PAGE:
Pakistan’s government, which for weeks claimed to have broken the back of the Taliban, found itself on Sunday sifting through the aftermath of a highly coordinated 22-hour siege by militants that left at least 19 people dead and deeply embarrassed the country’s leadership.
But Pakistani officials said the assault, which struck at the heart of the military, and other militant attacks in recent days have only strengthened their resolve to push forward with a planned offensive in the volatile South Waziristan region along the Afghan border. South Waziristan is the primary stronghold for Pakistani Taliban militants and the Al Qaeda terrorist network.
Militants who attacked Pakistan’s army headquarters in the garrison city of Rawalpindi on Saturday were able to penetrate military checkpoints and hold dozens of hostages for hours. The siege ended Sunday morning when commandos raided the site and freed 39 hostages, a mix of security officers and civilian workers.
Interior Minister Rehman Malik said Sunday that such Taliban assaults have given Pakistan no option but to launch its operation in South Waziristan, which officials have said is expected to happen within days.
“We are going to come heavy on you,” Malik said, addressing the militants.
Experts say that the latest wave of violence striking Pakistani cities appears to be the Taliban’s warning to the government to abort that offensive and that the country can expect militants to step up the suicide bombings once the military operations begin.
The U.S. has been pushing Pakistan to proceed with the offensive.
In London, Secretary of State Hillary Rodham Clinton told reporters Sunday that the attack on the army headquarters “was another reminder that the extremists in Pakistan, whatever their title or affiliation, are increasingly threatening the authority of the state.
“We see no evidence that they will take over the state,” Clinton continued. “It’s just that they will continue to cause a great deal of harm to the people of Pakistan, which is why the Pakistan military and government is going after them so aggressively.”
There were no indications that Pakistan’s nuclear weapons were vulnerable to attack by militants, she added.
The bold daylight attack on the heavily fortified army headquarters exposed Pakistan’s continued vulnerability to acts of terrorism, despite the military’s success in defeating Taliban militants in restive Swat Valley in the northwest this summer.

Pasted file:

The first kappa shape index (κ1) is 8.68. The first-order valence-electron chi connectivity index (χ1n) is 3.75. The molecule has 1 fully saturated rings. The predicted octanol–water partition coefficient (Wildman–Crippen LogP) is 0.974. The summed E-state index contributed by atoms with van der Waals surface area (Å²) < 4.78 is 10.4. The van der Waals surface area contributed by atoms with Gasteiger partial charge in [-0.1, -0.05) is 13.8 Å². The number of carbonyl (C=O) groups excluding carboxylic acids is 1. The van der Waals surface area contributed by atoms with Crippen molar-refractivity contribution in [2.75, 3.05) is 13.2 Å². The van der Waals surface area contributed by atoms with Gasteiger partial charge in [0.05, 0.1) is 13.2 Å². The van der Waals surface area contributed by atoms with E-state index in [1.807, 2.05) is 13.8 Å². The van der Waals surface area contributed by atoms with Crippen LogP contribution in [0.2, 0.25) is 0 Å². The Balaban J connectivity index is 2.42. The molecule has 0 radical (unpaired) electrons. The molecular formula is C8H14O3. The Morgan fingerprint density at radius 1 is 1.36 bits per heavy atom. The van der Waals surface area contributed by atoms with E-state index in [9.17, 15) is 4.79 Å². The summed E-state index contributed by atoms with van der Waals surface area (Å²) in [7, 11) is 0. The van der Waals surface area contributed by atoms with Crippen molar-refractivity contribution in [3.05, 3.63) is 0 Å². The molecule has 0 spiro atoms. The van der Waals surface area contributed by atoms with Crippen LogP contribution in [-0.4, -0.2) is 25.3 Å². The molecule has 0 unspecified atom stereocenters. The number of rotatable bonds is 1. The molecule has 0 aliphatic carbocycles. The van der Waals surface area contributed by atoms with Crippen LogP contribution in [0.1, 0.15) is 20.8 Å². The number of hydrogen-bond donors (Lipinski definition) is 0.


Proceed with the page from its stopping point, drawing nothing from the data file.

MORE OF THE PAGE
On Friday, militants carried out a massive suicide car bombing in the northwestern city of Peshawar that killed 53 people. A suicide bombing Oct. 5 at the U.N.'s World Food Program office in Islamabad, Pakistan’s capital, killed five of the aid agency’s employees.
The attack in Rawalpindi began early Saturday when militants dressed in military uniforms and driving a van with fake military license plates got past the sprawling compound’s main gate, killing six military personnel, including a brigadier general and a lieutenant colonel.
Four of the gunmen were killed during a firefight at a second checkpoint within the compound, but other militants managed to reach a security building, where they took hostages. The attackers included a suicide bomber who held 20 of the hostages in a room during the siege.
Commandos later launched a rescue effort, killing four militants including the bomber before he could detonate his explosives-filled vest. Three hostages and two commandos died in the raid.
The militants’ leader, identified as Aqeel, was captured by the commandos, said army spokesman Maj. Gen. Athar Abbas. Pakistan’s Express News television channel described Aqeel as a Taliban commander who once served in the army’s medical corps.
Authorities say he masterminded the commando-style attack on the Sri Lankan cricket team March 3 in the eastern city of Lahore. Eight people were killed in that attack.